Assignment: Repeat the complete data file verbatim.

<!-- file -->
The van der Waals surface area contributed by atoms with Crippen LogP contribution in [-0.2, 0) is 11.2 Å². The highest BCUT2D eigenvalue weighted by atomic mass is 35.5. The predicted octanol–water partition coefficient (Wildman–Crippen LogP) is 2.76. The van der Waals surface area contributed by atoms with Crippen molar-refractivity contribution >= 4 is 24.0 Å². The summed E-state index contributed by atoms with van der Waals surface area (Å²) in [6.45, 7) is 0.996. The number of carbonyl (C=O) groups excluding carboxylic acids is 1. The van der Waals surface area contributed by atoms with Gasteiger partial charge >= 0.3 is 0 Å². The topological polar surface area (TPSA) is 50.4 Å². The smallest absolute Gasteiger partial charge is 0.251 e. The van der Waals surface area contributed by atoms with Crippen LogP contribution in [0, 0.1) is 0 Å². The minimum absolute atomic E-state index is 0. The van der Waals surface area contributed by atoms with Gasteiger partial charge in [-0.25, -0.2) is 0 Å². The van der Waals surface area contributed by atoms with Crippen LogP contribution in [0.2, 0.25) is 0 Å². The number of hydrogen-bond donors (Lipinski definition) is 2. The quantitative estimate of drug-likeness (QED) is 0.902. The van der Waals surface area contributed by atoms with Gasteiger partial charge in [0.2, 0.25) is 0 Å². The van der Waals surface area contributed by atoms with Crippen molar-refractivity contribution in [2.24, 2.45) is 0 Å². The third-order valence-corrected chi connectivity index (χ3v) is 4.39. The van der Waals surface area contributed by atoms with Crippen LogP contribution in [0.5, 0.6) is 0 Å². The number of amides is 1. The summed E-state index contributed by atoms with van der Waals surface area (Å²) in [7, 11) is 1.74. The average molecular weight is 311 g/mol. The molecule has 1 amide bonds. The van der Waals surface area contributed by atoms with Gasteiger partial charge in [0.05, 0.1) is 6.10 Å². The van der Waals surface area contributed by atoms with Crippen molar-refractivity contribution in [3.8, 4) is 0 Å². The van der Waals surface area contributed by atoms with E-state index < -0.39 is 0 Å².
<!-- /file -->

The van der Waals surface area contributed by atoms with Crippen LogP contribution in [-0.2, 0) is 11.2 Å². The highest BCUT2D eigenvalue weighted by atomic mass is 35.5. The predicted octanol–water partition coefficient (Wildman–Crippen LogP) is 2.76. The van der Waals surface area contributed by atoms with Crippen molar-refractivity contribution >= 4 is 24.0 Å². The summed E-state index contributed by atoms with van der Waals surface area (Å²) in [6.45, 7) is 0.996. The number of carbonyl (C=O) groups excluding carboxylic acids is 1. The van der Waals surface area contributed by atoms with Gasteiger partial charge >= 0.3 is 0 Å². The topological polar surface area (TPSA) is 50.4 Å². The smallest absolute Gasteiger partial charge is 0.251 e. The van der Waals surface area contributed by atoms with Crippen LogP contribution in [0, 0.1) is 0 Å². The minimum absolute atomic E-state index is 0. The van der Waals surface area contributed by atoms with Gasteiger partial charge in [-0.25, -0.2) is 0 Å². The van der Waals surface area contributed by atoms with Crippen LogP contribution in [0.2, 0.25) is 0 Å². The number of hydrogen-bond donors (Lipinski definition) is 2. The quantitative estimate of drug-likeness (QED) is 0.902. The van der Waals surface area contributed by atoms with Gasteiger partial charge in [0.2, 0.25) is 0 Å². The van der Waals surface area contributed by atoms with Crippen molar-refractivity contribution in [2.24, 2.45) is 0 Å². The third-order valence-corrected chi connectivity index (χ3v) is 4.39. The van der Waals surface area contributed by atoms with Crippen LogP contribution in [0.5, 0.6) is 0 Å². The number of amides is 1. The summed E-state index contributed by atoms with van der Waals surface area (Å²) in [7, 11) is 1.74. The average molecular weight is 311 g/mol. The molecule has 1 amide bonds. The van der Waals surface area contributed by atoms with Gasteiger partial charge in [0.05, 0.1) is 6.10 Å². The van der Waals surface area contributed by atoms with Crippen molar-refractivity contribution in [3.8, 4) is 0 Å². The van der Waals surface area contributed by atoms with E-state index < -0.39 is 0 Å².